If, for example, writing is performed in pulsed operation and the pulse frequency and the scanning speed are selected in such a way that the laser pulses overlap spatially, the changes in the material are concentrated in the vicinity of the surface of layer 8 facing the laser.
It is also possible to separate the information by a transparent space, as explained below in more detail with reference to FIG. 6, by a three-layer construction, providing a film permeable to the laser beam or responsive only at very high intensities between two films sensitive to the laser beam.
A symbol provided in this way has the appearance shown in FIG. 3a when viewed at right angles or at the angle at which the information is provided. At a viewing angle deviating from the recording angle, the appearance changes (FIG. 3b). The symbol is split and is visible in the form of double lines. In this way the account number, for example, or else standard information such as a logo, emblem, etc., can be provided. Card-individual data, such as the account number, or other data, such as the period of validity, may also be worked into a logo, so that all cards have a logo having the same appearance but containing card-individualizing or time-limiting information in certain areas. The cards can thus be equipped with a uniform logo which, however, is bound to the specific card, for example by having card-individual information worked in.
FIG. 4 shows a further possibility of designing the card. A uniform screen drawing consisting, for example, several straight or wavy lines 12 disposed beside each other, is provided in more sensitive layer 9. When this line pattern is provided, the intensity is selectively changed so that only part of line screen 13 is present in the upper cover layer. Thus, information can be provided in the upper layer by selectively interrupting the line screen, said information not being recognizable when the card is viewed at right angles (FIG. 5a) but appearing when the card is viewed from the side (FIG. 5b), since the deeper line screen is then no longer congruent with the screen thereabove. The number of lines and the distance therebetween can be selected in such a way that the line screens complement each other on the various layer planes when viewed from the side, making a solid blackened area visible and the recesses in the upper information layer recognizable in the form of light areas on a dark background. Characters provided in this way are very easy to recognize visually and allow for simple authenticity testing of the card.
FIG. 6 shows a further possible layer structure of the card. This card consists of three transparent layers 14, 15 and 16, whereby intermediate layer 15 is a layer permeable to the laser beam or responsive only at a very high intensity, while layers 14 and 16 have absorptive behavior corresponding to the above example. This layer structure is especially well suited for simultaneously or selectively writing on the outer card layers while maintaining a transparent space.
FIG. 10 shows an enlarged view of the state of affairs when viewed at an angle of 45°. Outer layers 14 and 16 have a thickness of 100μ, while a thickness of 300μis selected for layer 15. Pieces of information 10, 11 are provided in layers 14 and 16. Pieces of information 28, 29, which are provided with a writing width d, can be recognized when viewed at 45° with an apparent writing width y and are separated from each other by a transparent space s.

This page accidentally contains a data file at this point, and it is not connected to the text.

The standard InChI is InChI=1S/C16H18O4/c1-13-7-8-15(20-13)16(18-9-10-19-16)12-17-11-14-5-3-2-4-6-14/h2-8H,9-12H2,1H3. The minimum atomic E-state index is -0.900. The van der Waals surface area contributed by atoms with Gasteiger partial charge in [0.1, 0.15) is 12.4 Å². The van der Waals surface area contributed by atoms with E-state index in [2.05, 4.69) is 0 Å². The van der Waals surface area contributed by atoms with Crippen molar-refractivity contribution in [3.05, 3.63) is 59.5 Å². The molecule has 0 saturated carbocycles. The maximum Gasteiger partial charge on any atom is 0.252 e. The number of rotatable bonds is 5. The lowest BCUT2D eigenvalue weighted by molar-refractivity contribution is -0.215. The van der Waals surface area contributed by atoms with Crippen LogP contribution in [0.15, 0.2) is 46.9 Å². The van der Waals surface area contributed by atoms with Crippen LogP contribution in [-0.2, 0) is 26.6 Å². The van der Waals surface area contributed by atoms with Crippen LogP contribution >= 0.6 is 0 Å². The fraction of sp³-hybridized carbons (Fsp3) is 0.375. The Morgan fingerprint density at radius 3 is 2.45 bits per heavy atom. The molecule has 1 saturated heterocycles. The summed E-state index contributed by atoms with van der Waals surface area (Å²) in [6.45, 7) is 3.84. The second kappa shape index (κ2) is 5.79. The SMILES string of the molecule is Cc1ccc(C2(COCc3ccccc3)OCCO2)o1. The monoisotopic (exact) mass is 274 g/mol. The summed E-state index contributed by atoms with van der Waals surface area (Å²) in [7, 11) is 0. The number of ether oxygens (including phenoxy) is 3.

In order to obtain a clear separation of the two images, the sum D of the film thicknesses is preferably selected in such a way, maintaining the ratio 1:3:1 of the individual film thicknesses, that the recognizable transparent space s corresponds approximately to half the actual writing width. At a refractive index of the films of 1.5, the ratio of writing width d to overall layer thickness D which is necessary for this purpose is 1:5.
Laser writing also makes it possible, however, to provide the information easily not only with a perpendicular beam but also at an oblique angle of incidence to the card surface. Thus writing can be provided which is recognizable, for example, as double line writing when the card is viewed "normally", but then turns into simple writing when the card is rotated accordingly.
It is not necessary for all card layers to be transparent synthetic layers. FIGS. 7 and 8 show, for example, suitable embodiments in which opaque layers made of a different material or the same material are worked into the card structure. The card shown in FIG. 7 shows, for example, a card structure with a thin paper layer 17, as is preferably used in identification cards, embedded between transparent card layers 19 and 20. This paper layer is, for example, a security paper known from security paper production, having authenticity marks such as watermarks, security threads and a security print located on the surface of the paper. A window is provided in this paper layer. This window is provided, for example, by being punched out of the paper layer before the card layers are laminated. During lamination the card layers are joined together by applying heat and pressure, the space located in the paper layer being filled in by the adjacent synthetic layers, which soften during lamination. The inventive parallax image is then provided in this window by the above-mentioned method. When the parallax image is being provided it can be dimensioned so as to partly protrude beyond this window. Outside this window the laser causes blackening in this paper layer. This overlapping of the inventive parallax image with the laser writing on the paper layer involves the great advantage that this parallax image is thus directly connected with the security paper. The transfer of a parallax image containing, for example, only standard information, from a genuine card to false cards can thus be prevented in a simple way. Identification cards are generally provided with a background pattern which varies aperiodically from card to card. If the parallax image overlaps with this background pattern it is thus not possible to punch the parallax image out of a genuine card and transfer it to another card, since the background patterns are present in a matching form only in the most exceptional cases.